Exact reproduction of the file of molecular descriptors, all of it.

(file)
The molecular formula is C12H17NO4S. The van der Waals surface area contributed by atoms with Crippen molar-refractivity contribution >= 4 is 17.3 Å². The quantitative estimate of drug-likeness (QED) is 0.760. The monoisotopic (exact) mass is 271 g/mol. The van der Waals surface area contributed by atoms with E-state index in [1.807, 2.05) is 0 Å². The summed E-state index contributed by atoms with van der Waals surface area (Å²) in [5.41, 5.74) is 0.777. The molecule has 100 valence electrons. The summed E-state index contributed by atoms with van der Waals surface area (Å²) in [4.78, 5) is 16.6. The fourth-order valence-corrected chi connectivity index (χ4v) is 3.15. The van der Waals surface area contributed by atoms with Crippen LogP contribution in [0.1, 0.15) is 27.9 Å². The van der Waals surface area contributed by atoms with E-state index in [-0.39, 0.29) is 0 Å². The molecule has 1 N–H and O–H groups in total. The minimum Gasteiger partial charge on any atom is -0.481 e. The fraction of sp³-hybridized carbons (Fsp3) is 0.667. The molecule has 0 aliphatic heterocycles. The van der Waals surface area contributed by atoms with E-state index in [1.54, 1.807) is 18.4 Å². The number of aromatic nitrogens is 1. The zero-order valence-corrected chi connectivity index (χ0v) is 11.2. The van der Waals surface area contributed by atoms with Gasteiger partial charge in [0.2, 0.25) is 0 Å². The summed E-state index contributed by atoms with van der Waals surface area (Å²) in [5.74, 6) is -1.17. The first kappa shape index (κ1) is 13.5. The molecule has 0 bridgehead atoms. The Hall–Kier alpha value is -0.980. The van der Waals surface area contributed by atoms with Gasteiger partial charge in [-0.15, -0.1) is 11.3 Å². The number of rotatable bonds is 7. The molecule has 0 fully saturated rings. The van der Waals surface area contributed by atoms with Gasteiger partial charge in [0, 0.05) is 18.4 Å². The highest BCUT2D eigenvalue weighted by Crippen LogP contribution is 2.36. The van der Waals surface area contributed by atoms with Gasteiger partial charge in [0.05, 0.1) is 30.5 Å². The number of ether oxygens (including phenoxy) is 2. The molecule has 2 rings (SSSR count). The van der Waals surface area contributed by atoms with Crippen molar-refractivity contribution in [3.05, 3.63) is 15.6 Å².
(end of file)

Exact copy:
The molecular formula is C12H17NO4S. The van der Waals surface area contributed by atoms with Crippen molar-refractivity contribution >= 4 is 17.3 Å². The quantitative estimate of drug-likeness (QED) is 0.760. The monoisotopic (exact) mass is 271 g/mol. The van der Waals surface area contributed by atoms with E-state index in [1.807, 2.05) is 0 Å². The summed E-state index contributed by atoms with van der Waals surface area (Å²) in [5.41, 5.74) is 0.777. The molecule has 100 valence electrons. The summed E-state index contributed by atoms with van der Waals surface area (Å²) in [4.78, 5) is 16.6. The fourth-order valence-corrected chi connectivity index (χ4v) is 3.15. The van der Waals surface area contributed by atoms with Crippen LogP contribution in [0.1, 0.15) is 27.9 Å². The van der Waals surface area contributed by atoms with E-state index in [-0.39, 0.29) is 0 Å². The molecule has 1 N–H and O–H groups in total. The minimum Gasteiger partial charge on any atom is -0.481 e. The fraction of sp³-hybridized carbons (Fsp3) is 0.667. The molecule has 0 aliphatic heterocycles. The van der Waals surface area contributed by atoms with E-state index in [1.54, 1.807) is 18.4 Å². The number of aromatic nitrogens is 1. The zero-order valence-corrected chi connectivity index (χ0v) is 11.2. The van der Waals surface area contributed by atoms with Gasteiger partial charge in [0.2, 0.25) is 0 Å². The summed E-state index contributed by atoms with van der Waals surface area (Å²) in [5.74, 6) is -1.17. The first kappa shape index (κ1) is 13.5. The molecule has 0 bridgehead atoms. The Hall–Kier alpha value is -0.980. The van der Waals surface area contributed by atoms with Gasteiger partial charge in [-0.15, -0.1) is 11.3 Å². The number of rotatable bonds is 7. The molecule has 0 fully saturated rings. The van der Waals surface area contributed by atoms with Gasteiger partial charge in [0, 0.05) is 18.4 Å². The highest BCUT2D eigenvalue weighted by Crippen LogP contribution is 2.36. The van der Waals surface area contributed by atoms with Gasteiger partial charge in [0.05, 0.1) is 30.5 Å². The number of ether oxygens (including phenoxy) is 2. The molecule has 2 rings (SSSR count). The van der Waals surface area contributed by atoms with Crippen molar-refractivity contribution in [3.05, 3.63) is 15.6 Å².